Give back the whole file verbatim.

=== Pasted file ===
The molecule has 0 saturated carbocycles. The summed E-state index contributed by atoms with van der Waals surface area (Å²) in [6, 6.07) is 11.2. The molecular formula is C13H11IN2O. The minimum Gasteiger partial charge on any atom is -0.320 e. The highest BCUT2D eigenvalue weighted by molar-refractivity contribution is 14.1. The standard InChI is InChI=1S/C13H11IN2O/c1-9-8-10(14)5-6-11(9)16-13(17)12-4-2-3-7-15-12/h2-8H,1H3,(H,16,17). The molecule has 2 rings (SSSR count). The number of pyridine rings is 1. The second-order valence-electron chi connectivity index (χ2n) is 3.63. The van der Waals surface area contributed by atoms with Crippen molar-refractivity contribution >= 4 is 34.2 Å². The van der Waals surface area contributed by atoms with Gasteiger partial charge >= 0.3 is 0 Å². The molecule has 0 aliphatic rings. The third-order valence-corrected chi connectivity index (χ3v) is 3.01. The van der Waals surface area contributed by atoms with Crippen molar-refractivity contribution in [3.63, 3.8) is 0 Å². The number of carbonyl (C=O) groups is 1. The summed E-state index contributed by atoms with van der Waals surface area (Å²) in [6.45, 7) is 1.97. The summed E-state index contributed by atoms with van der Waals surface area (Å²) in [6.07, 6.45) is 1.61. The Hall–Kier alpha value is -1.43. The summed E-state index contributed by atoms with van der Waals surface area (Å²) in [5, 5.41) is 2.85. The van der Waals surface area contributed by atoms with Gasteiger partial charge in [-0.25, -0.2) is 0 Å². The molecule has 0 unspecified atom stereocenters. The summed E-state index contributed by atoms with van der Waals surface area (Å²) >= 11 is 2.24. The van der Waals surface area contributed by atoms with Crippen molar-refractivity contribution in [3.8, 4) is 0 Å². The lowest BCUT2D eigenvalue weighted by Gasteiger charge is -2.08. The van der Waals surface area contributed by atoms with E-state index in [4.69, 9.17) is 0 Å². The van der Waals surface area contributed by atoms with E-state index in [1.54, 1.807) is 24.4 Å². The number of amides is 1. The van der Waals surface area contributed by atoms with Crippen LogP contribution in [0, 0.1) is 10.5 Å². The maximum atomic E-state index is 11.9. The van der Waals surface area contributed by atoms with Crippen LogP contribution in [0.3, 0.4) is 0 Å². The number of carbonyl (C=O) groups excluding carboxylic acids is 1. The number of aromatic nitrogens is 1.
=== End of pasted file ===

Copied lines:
The molecule has 0 saturated carbocycles. The summed E-state index contributed by atoms with van der Waals surface area (Å²) in [6, 6.07) is 11.2. The molecular formula is C13H11IN2O. The minimum Gasteiger partial charge on any atom is -0.320 e. The highest BCUT2D eigenvalue weighted by molar-refractivity contribution is 14.1. The standard InChI is InChI=1S/C13H11IN2O/c1-9-8-10(14)5-6-11(9)16-13(17)12-4-2-3-7-15-12/h2-8H,1H3,(H,16,17). The molecule has 2 rings (SSSR count). The number of pyridine rings is 1. The second-order valence-electron chi connectivity index (χ2n) is 3.63. The van der Waals surface area contributed by atoms with Crippen molar-refractivity contribution >= 4 is 34.2 Å². The van der Waals surface area contributed by atoms with Gasteiger partial charge >= 0.3 is 0 Å². The molecule has 0 aliphatic rings. The third-order valence-corrected chi connectivity index (χ3v) is 3.01. The van der Waals surface area contributed by atoms with Crippen molar-refractivity contribution in [3.63, 3.8) is 0 Å². The number of carbonyl (C=O) groups is 1. The summed E-state index contributed by atoms with van der Waals surface area (Å²) in [6.45, 7) is 1.97. The summed E-state index contributed by atoms with van der Waals surface area (Å²) in [6.07, 6.45) is 1.61. The Hall–Kier alpha value is -1.43. The summed E-state index contributed by atoms with van der Waals surface area (Å²) in [5, 5.41) is 2.85. The van der Waals surface area contributed by atoms with Gasteiger partial charge in [-0.25, -0.2) is 0 Å². The molecule has 0 unspecified atom stereocenters. The summed E-state index contributed by atoms with van der Waals surface area (Å²) >= 11 is 2.24. The van der Waals surface area contributed by atoms with Crippen molar-refractivity contribution in [3.8, 4) is 0 Å². The lowest BCUT2D eigenvalue weighted by Gasteiger charge is -2.08. The van der Waals surface area contributed by atoms with E-state index in [4.69, 9.17) is 0 Å². The van der Waals surface area contributed by atoms with E-state index in [1.54, 1.807) is 24.4 Å². The number of amides is 1. The van der Waals surface area contributed by atoms with Crippen LogP contribution in [0, 0.1) is 10.5 Å². The maximum atomic E-state index is 11.9. The van der Waals surface area contributed by atoms with Crippen LogP contribution in [0.3, 0.4) is 0 Å². The number of carbonyl (C=O) groups excluding carboxylic acids is 1. The number of aromatic nitrogens is 1.